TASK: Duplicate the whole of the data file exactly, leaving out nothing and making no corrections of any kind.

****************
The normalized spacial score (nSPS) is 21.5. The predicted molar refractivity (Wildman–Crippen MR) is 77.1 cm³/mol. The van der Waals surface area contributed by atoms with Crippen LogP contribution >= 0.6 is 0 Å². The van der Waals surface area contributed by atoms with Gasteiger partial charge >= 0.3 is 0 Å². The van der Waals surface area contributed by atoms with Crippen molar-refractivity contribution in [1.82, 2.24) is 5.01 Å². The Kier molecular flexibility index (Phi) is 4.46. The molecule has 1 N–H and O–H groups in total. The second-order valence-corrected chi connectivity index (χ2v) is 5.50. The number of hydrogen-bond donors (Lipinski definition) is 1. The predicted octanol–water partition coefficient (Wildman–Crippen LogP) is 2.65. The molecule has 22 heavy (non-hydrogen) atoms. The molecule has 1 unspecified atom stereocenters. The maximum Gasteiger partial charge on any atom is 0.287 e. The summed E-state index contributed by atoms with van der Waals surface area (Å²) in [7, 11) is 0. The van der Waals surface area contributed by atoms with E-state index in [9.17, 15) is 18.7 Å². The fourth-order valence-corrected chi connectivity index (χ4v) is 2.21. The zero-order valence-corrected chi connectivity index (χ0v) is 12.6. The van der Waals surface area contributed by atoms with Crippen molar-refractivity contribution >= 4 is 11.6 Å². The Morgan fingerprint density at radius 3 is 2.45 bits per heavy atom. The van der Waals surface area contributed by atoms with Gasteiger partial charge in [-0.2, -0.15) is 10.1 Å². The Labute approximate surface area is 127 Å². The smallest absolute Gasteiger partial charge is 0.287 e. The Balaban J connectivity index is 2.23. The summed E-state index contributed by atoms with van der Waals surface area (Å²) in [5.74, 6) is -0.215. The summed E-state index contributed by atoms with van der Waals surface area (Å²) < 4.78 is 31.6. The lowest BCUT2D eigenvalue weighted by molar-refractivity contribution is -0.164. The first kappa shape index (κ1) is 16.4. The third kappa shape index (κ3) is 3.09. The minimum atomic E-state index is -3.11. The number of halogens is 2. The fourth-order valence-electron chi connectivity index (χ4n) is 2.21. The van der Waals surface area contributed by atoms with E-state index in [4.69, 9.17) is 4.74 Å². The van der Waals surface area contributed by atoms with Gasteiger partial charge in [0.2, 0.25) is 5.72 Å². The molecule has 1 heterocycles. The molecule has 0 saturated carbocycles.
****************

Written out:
The normalized spacial score (nSPS) is 21.5. The predicted molar refractivity (Wildman–Crippen MR) is 77.1 cm³/mol. The van der Waals surface area contributed by atoms with Crippen LogP contribution >= 0.6 is 0 Å². The van der Waals surface area contributed by atoms with Gasteiger partial charge >= 0.3 is 0 Å². The van der Waals surface area contributed by atoms with Crippen molar-refractivity contribution in [1.82, 2.24) is 5.01 Å². The Kier molecular flexibility index (Phi) is 4.46. The molecule has 1 N–H and O–H groups in total. The second-order valence-corrected chi connectivity index (χ2v) is 5.50. The number of hydrogen-bond donors (Lipinski definition) is 1. The predicted octanol–water partition coefficient (Wildman–Crippen LogP) is 2.65. The molecule has 22 heavy (non-hydrogen) atoms. The molecule has 1 unspecified atom stereocenters. The maximum Gasteiger partial charge on any atom is 0.287 e. The summed E-state index contributed by atoms with van der Waals surface area (Å²) in [7, 11) is 0. The van der Waals surface area contributed by atoms with E-state index in [9.17, 15) is 18.7 Å². The fourth-order valence-corrected chi connectivity index (χ4v) is 2.21. The zero-order valence-corrected chi connectivity index (χ0v) is 12.6. The van der Waals surface area contributed by atoms with Crippen molar-refractivity contribution >= 4 is 11.6 Å². The Morgan fingerprint density at radius 3 is 2.45 bits per heavy atom. The van der Waals surface area contributed by atoms with Gasteiger partial charge in [-0.2, -0.15) is 10.1 Å². The Labute approximate surface area is 127 Å². The smallest absolute Gasteiger partial charge is 0.287 e. The Balaban J connectivity index is 2.23. The summed E-state index contributed by atoms with van der Waals surface area (Å²) in [5.74, 6) is -0.215. The summed E-state index contributed by atoms with van der Waals surface area (Å²) < 4.78 is 31.6. The lowest BCUT2D eigenvalue weighted by molar-refractivity contribution is -0.164. The first kappa shape index (κ1) is 16.4. The third kappa shape index (κ3) is 3.09. The minimum atomic E-state index is -3.11. The number of halogens is 2. The fourth-order valence-electron chi connectivity index (χ4n) is 2.21. The van der Waals surface area contributed by atoms with E-state index in [4.69, 9.17) is 4.74 Å². The van der Waals surface area contributed by atoms with Gasteiger partial charge in [0.2, 0.25) is 5.72 Å². The molecule has 1 heterocycles. The molecule has 0 saturated carbocycles.